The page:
Mixing and matching with natural and traditional is a great option.  Maybe use a traditional antihistamine along with a Xylitol nasal spray.  Maybe use a steroid nasal spray along with nettles capsules.

As it pertains to the natural options for allergy support, our own Allergy Support is the best-in-class way to do that. It has all of these natural options in a single capsule, made properly, at doses that showed promise in the limited clinical trials available to us.

Timing Is Everything

Taking allergy medicine just as needed is a day late and a dollar short.  Many newer antihistamines take days to improve symptoms. Some allergy products take weeks.  

Just like with comedy, timing is everything with allergies.  It is important to get started on some allergy support products BEFORE the season peaks.  We recommend starting before allergy seasons begin (early spring and early fall). Have the agents already in your body and ready to go.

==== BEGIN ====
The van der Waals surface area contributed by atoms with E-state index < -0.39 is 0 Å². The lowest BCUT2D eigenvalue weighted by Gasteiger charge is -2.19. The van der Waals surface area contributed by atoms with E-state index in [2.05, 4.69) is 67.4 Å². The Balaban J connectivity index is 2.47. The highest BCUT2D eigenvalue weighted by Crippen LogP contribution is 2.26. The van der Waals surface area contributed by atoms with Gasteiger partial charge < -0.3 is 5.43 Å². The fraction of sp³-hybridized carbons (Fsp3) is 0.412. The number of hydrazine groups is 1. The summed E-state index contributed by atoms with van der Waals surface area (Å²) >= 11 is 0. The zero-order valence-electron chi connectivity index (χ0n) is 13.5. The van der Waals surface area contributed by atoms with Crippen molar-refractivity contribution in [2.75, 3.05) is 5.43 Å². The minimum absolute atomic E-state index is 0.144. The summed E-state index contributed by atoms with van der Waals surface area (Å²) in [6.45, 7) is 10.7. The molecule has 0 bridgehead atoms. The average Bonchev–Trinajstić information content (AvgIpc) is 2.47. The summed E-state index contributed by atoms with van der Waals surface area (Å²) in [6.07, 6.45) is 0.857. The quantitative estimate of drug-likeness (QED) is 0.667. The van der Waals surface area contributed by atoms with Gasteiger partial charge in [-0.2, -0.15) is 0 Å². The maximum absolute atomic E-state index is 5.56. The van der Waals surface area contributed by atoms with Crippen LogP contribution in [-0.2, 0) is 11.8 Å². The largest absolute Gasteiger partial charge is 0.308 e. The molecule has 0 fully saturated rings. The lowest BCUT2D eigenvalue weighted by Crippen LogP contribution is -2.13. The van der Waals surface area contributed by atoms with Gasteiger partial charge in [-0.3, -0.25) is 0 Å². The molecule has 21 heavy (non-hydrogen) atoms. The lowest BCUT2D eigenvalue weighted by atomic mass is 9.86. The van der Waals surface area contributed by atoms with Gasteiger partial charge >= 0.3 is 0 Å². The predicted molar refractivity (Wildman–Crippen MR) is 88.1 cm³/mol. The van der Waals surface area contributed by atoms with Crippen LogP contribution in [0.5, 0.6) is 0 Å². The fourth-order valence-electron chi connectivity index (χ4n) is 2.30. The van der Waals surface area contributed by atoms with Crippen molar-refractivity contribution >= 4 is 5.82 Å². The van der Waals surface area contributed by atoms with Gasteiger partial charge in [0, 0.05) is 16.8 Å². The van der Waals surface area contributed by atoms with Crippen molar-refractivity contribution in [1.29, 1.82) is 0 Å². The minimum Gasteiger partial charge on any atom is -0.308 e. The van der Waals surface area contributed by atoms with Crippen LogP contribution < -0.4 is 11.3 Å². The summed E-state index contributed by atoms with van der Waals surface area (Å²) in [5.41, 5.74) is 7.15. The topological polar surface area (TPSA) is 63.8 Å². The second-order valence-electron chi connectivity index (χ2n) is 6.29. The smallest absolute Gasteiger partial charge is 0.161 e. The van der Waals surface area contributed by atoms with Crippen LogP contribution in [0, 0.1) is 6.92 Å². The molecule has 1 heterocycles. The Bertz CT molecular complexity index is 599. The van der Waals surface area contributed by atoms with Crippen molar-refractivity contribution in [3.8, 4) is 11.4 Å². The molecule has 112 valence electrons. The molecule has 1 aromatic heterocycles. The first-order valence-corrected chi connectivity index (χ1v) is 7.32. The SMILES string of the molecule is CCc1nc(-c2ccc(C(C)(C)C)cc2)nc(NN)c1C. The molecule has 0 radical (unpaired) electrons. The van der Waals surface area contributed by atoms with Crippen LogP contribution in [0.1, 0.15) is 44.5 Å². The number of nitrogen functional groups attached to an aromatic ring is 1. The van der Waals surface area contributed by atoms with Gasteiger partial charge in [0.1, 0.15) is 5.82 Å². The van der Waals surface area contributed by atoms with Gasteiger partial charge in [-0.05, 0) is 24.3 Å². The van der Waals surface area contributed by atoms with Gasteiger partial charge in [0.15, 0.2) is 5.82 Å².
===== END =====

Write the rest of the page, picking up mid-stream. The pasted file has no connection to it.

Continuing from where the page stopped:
Almost as important is how long you take your allergy products.  Most allergy experts recommend taking allergy medicine straight through the season.  In the spring, that means deep into mid to late summer. In the fall, that means right past the holiday season into winter.  Some people, though, have allergies during both seasons. It’s probably best to just take something all year round.

The symptom-relievers like the nasal sprays and inhalers may not have to be used all the time.  These are probably used more regularly when symptoms are their worst, but their use can decrease as needs change.

Be Prepared

My Boy Scout training comes to the surface when discussing allergies with our customers.